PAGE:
What could we do with €11 million?

By Nationalist MEP Roberta Metsola and and shadow environment and transport minister Marthese Portelli

The government has agreed to fork out €11 million from national funds in order to complete the Salina Coast Road. They have given up on the EU funds allocated to the project following irregularities in the awarding of the contract which were flagged by the European Court of Auditors. This is worrisome.

This €11 million was meant to be part of the EU funds allocated to this project but, as a result of these irregularities, the Government has accepted to bailout the project. In its particular interpretation of transparency, the Government has been trying its utmost to bury the news in an avalanche of spin. We were told that the funds were not, in fact, lost but will somehow be “re-allocated”. This excuse betrays a lack of respect for the intelligence of the discerning Maltese public.

Even if the €11 million in EU funds are somehow reallocated – and there is no guarantee that this could happen – the project will still have to be completed with taxpayers bearing the brunt. The share that could have come from EU funds has been transferred to all of us.

It is understandable that Ian Borg and Joe Mizzi do not want to be remembered as the “€11 million men” but they have to understand that when it comes to EU funds the government cannot simply do as it pleases. To add insult to injury they have changed their stories on this issue so many times that people have lost sight of the truth.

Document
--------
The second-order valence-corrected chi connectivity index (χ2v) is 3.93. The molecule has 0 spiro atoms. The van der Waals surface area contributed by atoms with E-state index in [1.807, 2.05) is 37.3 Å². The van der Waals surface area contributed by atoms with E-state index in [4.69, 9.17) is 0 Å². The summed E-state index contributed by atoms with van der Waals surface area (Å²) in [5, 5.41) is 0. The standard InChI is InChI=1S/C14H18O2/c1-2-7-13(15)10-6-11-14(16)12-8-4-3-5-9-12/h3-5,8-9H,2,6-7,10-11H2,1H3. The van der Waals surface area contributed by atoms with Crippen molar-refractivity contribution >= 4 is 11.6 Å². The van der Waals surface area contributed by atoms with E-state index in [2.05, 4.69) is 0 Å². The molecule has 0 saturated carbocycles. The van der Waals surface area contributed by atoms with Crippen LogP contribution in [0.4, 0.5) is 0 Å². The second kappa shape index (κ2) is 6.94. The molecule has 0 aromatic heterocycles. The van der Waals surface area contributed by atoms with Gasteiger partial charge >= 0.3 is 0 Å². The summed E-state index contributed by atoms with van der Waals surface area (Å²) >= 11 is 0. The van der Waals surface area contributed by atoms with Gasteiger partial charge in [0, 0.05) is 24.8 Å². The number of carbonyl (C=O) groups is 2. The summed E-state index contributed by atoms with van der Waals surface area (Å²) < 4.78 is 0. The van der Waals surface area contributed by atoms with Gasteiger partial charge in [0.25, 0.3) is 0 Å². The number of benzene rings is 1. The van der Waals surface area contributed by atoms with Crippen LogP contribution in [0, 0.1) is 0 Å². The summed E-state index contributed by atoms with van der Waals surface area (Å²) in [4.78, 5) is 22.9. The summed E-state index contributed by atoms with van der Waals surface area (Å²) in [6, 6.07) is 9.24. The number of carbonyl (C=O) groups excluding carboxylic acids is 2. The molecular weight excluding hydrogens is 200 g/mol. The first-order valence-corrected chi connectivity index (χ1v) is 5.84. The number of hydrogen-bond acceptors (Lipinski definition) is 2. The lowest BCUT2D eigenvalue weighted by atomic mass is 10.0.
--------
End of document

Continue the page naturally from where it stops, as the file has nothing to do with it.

First they said they would try to allocate the funds to focus on education and environmental projects, then they said they would spend on more roads, then they went back to education. The left hand does not know what the right hand is doing. It is one of the clearest manifestations yet of the haphazard, ‘anything goes’, culture that characterises every level of this administration.

Clearly we hope that they manage to avoid losing these funds. Should they fail, and the funds are lost, it would represent the single greatest loss of EU funding in Malta’s history. No one wants to see that. However, the fact remains that the Maltese taxpayer will still have to fork out €11 million to pay for the Salina Coast Road. This is not small change.

What is particularly surprising was that the government has given up on the funds without so much as a whimper. Usually, in cases like this, Member States make their case to the European authorities concerned and attempt to show that their national processes are correct. This did not seem to happen in this case.

There are two possibilities in trying to explain this gaffe in the utilisation of EU funds. The first is that the Government knew of the irregularities in the public procurement process and went ahead regardless. This would have been staggeringly irresponsible. The second is that they did not know of any irregularities, in which case it is yet another example of maladministration and bad governance. If this was the case, however, and they thought that the procurement procedures they used were correct, then they should have argued Malta’s position. Whichever of these two was the case, the taxpayer will now have to pay in order for Ian Borg, Joe Mizzi and Transport Malta to save face.

It is not only about the €11 million. As hard and expensive lesson for the Labour government as it may be, it shows how urgently we need to examine Malta’s public procurement processes and how they are being applied under this administration. The public have a right to know what argumentation, if any, was used to explain Malta’s position and to do that we need absolute and full transparency. This government cannot continue to govern in the shadows. 

Roberta Metsola is a Nationalist MEP, Marthese Portelli is a Nationalist MP and spokesperson on transport and the environment